2

I wonder if there is a good way to use the same variable value between two different if-statements within the loop().

Within the Servomotor section of the code, I want to use the value from the first if-statement's RewardTime within the next if-statement's RewardTime. Thus far, I cannot find a way to do it. (Since there is no communication between these variables right now, the RewardTime remains 0).

I'd appreciate a certain guidance in this matter.

#include <Servo.h> // Library required for the servomotor (Make sure to download if not in the library)
#include <Button.h> // Library required for the microswitch (Make sure to download if not in the lbrary)

// PARAMETERS
// COPY THESE VALUES IN PROCESSING CODE MANUALLY
// Explanation: To prevent possible Arduino-Processing overflow. Do not want too much information flow between Arduino and Processing. 
const float Scale = 1 * 1000; // milliseconds
const float Base = 1 * 1000; // milliseconds

Servo Servo1;
int servoPin = 9; // Declare the Servo pin
Button button(7); // Declare the microswitch pin (Can be varied from setup to setup)

unsigned long previousMillis = 0;
bool switching = false;
int State = LOW; 

char BirdSings = 0;
//static float RewardTime = 0;

void setup() {
   Servo1.attach(servoPin);
   analogWrite(9, 0);
   Serial.begin(9600);
   button.setDebounceTime(100); // set debounce time to 100 milliseconds
}

void loop(){
   // MICROSWITCH
   // Get onset and offset times of when the bird arrives and leaves the perch
   button.loop();
   if(button.isPressed())
    Serial.println(1);
   if(button.isReleased())
    Serial.println(0);

   // SERVOMOTOR
   // Get times when the feeder is covered (food present) and uncovered (food not present)
    unsigned long currentMillis = millis();
    while (Serial.available() > 0) {
    unsigned long currentMillis = millis();
   if (Serial.read() == '\n') { // When there is a song
     //Serial.println(2); // Food is uncovered
     previousMillis = currentMillis; // 0 becomes the current milli 
     static float RewardTime = (Serial.parseFloat() * Scale) + Base; // CALCULATE THE RewardTime HERE
     Serial.println(RewardTime);
     if (State == LOW)
      State = HIGH;
     else
      State = LOW;
    }
   }

  if (State == HIGH && switching == false){
    Servo1.write(0); // 0 degree
    unsigned long secondCurrentMillis = millis();
    if (secondCurrentMillis - previousMillis > RewardTime) { // USE THE ABOVE RewardTime HERE
      switching = true;
      previousMillis = secondCurrentMillis;
      if (State == LOW)
        State = HIGH;
      else
        State = LOW;
    }
  }
  if(State == LOW && switching == true){
    Servo1.write(90); // 90 degrees
    switching = false;
    //Serial.println(3); // Food is covered
    }
}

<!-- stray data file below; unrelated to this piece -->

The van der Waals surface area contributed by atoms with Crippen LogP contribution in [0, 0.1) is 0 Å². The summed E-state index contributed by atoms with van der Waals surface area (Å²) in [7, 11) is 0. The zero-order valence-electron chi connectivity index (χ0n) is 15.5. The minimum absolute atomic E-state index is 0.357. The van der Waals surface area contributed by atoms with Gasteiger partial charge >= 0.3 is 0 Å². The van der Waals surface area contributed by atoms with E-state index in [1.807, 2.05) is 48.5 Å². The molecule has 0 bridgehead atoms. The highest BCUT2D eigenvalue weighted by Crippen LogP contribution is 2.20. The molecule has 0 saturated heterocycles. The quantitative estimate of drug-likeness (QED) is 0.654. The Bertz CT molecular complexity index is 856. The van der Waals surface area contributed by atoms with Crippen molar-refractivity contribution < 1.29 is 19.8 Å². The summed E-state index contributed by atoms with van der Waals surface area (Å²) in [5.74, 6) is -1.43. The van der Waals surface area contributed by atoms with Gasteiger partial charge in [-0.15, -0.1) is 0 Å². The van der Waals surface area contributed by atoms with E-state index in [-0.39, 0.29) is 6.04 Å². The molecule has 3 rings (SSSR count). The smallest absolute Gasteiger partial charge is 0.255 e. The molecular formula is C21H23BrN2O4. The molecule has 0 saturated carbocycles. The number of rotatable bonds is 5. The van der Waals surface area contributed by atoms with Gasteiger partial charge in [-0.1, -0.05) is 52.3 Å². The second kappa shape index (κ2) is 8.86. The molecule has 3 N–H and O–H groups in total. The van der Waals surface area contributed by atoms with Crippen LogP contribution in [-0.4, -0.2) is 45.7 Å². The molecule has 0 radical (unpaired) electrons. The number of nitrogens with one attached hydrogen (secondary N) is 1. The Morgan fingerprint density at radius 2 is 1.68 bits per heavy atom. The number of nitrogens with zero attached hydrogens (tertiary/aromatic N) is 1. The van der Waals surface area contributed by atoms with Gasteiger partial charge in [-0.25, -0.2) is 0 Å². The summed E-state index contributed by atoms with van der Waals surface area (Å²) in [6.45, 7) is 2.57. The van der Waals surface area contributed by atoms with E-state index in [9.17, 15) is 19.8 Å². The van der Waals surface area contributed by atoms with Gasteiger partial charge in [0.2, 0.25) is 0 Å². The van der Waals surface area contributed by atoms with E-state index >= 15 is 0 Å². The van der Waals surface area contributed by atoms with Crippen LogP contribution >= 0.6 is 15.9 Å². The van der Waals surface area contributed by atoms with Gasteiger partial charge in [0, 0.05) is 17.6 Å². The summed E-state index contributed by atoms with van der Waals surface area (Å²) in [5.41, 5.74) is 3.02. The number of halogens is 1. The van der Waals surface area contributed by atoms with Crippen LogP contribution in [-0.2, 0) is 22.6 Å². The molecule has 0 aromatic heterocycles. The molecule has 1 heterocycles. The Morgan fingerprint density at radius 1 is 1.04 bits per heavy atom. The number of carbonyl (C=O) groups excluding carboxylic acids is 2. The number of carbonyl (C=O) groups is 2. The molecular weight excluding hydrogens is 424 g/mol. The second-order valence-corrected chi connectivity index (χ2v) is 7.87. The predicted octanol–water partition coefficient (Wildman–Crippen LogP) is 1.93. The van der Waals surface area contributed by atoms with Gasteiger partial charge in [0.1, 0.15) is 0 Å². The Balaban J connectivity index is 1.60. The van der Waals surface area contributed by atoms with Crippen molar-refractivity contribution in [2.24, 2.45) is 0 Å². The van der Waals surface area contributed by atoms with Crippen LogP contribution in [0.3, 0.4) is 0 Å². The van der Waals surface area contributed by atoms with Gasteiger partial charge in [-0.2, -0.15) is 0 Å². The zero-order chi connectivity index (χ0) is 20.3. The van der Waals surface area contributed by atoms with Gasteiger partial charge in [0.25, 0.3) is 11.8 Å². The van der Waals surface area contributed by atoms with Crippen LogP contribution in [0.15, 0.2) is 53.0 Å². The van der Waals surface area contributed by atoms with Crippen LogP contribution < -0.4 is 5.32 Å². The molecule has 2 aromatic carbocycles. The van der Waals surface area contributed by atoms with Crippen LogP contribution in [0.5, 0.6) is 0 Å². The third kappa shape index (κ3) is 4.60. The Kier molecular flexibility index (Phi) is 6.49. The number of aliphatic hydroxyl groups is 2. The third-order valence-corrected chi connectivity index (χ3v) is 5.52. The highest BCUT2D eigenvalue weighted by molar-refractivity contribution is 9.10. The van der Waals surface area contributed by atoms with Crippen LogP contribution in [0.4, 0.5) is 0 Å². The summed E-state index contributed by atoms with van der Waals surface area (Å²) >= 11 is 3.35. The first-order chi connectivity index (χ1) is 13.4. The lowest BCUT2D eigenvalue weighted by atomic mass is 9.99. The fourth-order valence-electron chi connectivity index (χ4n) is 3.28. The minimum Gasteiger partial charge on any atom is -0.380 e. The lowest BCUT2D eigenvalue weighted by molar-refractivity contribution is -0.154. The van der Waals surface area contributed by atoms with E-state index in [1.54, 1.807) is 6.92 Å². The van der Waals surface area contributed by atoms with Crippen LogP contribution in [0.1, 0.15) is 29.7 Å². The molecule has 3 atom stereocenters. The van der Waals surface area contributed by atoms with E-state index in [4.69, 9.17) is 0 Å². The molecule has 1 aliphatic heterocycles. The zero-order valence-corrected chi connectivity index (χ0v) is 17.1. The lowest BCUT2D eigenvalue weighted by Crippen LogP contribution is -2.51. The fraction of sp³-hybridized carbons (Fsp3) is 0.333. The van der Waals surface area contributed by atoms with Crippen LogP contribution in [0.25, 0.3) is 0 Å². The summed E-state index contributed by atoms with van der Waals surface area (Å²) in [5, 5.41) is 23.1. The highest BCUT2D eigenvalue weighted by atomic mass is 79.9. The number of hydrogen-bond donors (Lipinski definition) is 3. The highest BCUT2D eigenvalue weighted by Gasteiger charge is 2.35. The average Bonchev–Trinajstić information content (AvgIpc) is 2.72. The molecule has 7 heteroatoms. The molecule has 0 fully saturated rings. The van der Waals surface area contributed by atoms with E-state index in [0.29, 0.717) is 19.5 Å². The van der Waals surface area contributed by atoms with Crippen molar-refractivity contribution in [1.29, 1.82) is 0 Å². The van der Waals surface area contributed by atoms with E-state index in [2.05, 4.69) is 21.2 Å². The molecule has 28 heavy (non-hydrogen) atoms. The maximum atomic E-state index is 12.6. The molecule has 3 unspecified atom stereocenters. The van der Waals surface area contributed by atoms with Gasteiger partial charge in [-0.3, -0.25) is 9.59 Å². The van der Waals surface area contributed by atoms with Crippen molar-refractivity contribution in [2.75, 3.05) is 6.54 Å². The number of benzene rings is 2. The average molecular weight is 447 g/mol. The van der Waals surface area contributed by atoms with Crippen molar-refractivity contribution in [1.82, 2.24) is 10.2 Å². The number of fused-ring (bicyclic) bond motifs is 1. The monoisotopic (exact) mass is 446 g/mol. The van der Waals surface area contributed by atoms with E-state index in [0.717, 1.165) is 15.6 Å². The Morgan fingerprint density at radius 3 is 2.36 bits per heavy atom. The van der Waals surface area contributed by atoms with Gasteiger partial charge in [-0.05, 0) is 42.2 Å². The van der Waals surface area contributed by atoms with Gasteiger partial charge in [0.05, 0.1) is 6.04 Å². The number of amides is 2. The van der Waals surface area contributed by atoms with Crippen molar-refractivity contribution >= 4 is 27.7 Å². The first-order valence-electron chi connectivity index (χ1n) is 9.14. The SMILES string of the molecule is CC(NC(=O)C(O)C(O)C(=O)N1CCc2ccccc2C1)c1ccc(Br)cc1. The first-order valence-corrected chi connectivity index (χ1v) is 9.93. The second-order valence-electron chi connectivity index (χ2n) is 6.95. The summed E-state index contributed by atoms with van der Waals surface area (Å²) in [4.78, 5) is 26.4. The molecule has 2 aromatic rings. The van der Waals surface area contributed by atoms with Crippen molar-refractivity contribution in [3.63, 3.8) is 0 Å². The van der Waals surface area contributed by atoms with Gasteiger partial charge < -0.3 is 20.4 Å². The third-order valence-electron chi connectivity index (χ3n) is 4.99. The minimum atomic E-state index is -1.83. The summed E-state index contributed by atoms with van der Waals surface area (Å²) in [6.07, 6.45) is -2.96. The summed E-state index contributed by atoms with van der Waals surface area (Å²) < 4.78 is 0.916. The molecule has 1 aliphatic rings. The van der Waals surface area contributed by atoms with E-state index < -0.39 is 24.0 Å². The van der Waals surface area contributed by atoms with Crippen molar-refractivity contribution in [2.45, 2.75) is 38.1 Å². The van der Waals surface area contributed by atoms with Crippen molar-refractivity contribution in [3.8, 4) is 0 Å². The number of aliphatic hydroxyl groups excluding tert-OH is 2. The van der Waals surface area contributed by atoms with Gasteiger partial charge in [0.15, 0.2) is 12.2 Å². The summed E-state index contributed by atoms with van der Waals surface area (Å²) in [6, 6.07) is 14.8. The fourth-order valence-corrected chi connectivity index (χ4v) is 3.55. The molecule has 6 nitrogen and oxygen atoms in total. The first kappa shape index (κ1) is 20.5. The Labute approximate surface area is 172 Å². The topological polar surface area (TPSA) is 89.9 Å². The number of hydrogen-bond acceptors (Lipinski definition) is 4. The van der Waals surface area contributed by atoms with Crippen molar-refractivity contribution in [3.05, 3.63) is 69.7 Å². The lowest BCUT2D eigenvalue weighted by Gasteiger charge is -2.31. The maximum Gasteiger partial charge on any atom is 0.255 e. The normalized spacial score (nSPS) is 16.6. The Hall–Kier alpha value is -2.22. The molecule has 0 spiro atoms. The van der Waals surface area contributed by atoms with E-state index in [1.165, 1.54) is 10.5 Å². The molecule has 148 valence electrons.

2 Answers 2

1

Make the variable global, thus put it outside the loop function; also you don't need the static keyword anymore.

float RewardTime = 0;

Than inside your first if statement, remove the static float keywords:

RewardTime = (Serial.parseFloat() * Scale) + Base;

Some other tips:

  • normally local variables do not start with a capital (so rewardTime is like most coding conventions)
  • Always use brackets.

    if (State == LOW) State = HIGH; else State = LOW;

Change to:

  if (State == LOW)
  {
    State = HIGH;
  }
  else
  {
    State = LOW;
  }
  • However, to make it more simpler, use the ternary operator, you can change it to:

    State = (State == LOW ? HIGH : LOW);

Which means: if some condition ? Do this : Else do this;

6
  • HIGH / LOW and true / false are identical, so State = ! State;is sufficient. Dec 20, 2019 at 12:21
  • @DataFiddler But you shouldn't be dependent on the values inside a library. Suppose in future they will change the values to 20 and 30 instead of true/false. If the Arduino API intended a Boolean they should have used a Boolean type. Dec 20, 2019 at 12:32
  • 1
    if they ever change change the definition of HIGH and LOW, I will stop using Arduino. They even don't dare to change the return type of digitalRead, which is a good decision. Dec 20, 2019 at 12:42
  • @DataFiddler … good point, and I fully agree it would break many sketches. But they really should use a Boolean as input argument type, or an enumeration EPinState (LOW, HIGH) or something like that. Dec 20, 2019 at 12:44
  • 1
    That question mark is called Elvis operator for the people that doesn't know, it's similar as an if else but with some compiler it could be faster (This happens on intel for example with the cmov instruction) Jun 13, 2021 at 1:06
1

Since you defined it within the first if statement, it is only "in-scope" or defined within that block. To make it visible to both if statements, define it in the next outer block that contains both if statements - in this case, somewhere between void loop(){ and if (Serial.read()...

Your Answer

By clicking “Post Your Answer”, you agree to our terms of service and acknowledge you have read our privacy policy.

Not the answer you're looking for? Browse other questions tagged or ask your own question.